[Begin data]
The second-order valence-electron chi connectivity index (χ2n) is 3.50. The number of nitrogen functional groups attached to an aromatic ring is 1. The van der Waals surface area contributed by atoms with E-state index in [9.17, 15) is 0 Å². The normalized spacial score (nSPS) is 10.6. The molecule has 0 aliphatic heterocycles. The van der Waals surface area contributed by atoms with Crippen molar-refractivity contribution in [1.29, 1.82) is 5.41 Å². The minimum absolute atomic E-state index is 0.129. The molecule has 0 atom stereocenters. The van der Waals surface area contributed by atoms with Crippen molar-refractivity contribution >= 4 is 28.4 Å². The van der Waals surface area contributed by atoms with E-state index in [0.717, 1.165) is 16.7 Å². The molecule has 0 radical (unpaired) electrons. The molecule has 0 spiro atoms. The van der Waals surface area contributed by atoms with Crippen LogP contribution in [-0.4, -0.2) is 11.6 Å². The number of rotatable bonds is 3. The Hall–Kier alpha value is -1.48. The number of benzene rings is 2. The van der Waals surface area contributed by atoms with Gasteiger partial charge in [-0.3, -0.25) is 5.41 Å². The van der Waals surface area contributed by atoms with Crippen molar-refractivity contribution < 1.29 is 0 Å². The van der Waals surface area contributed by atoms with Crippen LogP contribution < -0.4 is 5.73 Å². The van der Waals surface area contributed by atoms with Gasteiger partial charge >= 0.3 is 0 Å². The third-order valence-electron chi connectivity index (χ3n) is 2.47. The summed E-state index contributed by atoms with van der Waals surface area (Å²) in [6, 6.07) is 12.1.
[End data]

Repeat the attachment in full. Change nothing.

The second-order valence-electron chi connectivity index (χ2n) is 3.50. The number of nitrogen functional groups attached to an aromatic ring is 1. The van der Waals surface area contributed by atoms with E-state index in [9.17, 15) is 0 Å². The normalized spacial score (nSPS) is 10.6. The molecule has 0 aliphatic heterocycles. The van der Waals surface area contributed by atoms with Crippen molar-refractivity contribution in [1.29, 1.82) is 5.41 Å². The minimum absolute atomic E-state index is 0.129. The molecule has 0 atom stereocenters. The van der Waals surface area contributed by atoms with Crippen molar-refractivity contribution >= 4 is 28.4 Å². The van der Waals surface area contributed by atoms with E-state index in [0.717, 1.165) is 16.7 Å². The molecule has 0 radical (unpaired) electrons. The molecule has 0 spiro atoms. The van der Waals surface area contributed by atoms with Crippen LogP contribution in [-0.4, -0.2) is 11.6 Å². The number of rotatable bonds is 3. The Hall–Kier alpha value is -1.48. The number of benzene rings is 2. The van der Waals surface area contributed by atoms with Gasteiger partial charge in [-0.3, -0.25) is 5.41 Å². The van der Waals surface area contributed by atoms with Crippen molar-refractivity contribution < 1.29 is 0 Å². The van der Waals surface area contributed by atoms with Crippen LogP contribution < -0.4 is 5.73 Å². The van der Waals surface area contributed by atoms with Gasteiger partial charge >= 0.3 is 0 Å². The third-order valence-electron chi connectivity index (χ3n) is 2.47. The summed E-state index contributed by atoms with van der Waals surface area (Å²) in [6, 6.07) is 12.1.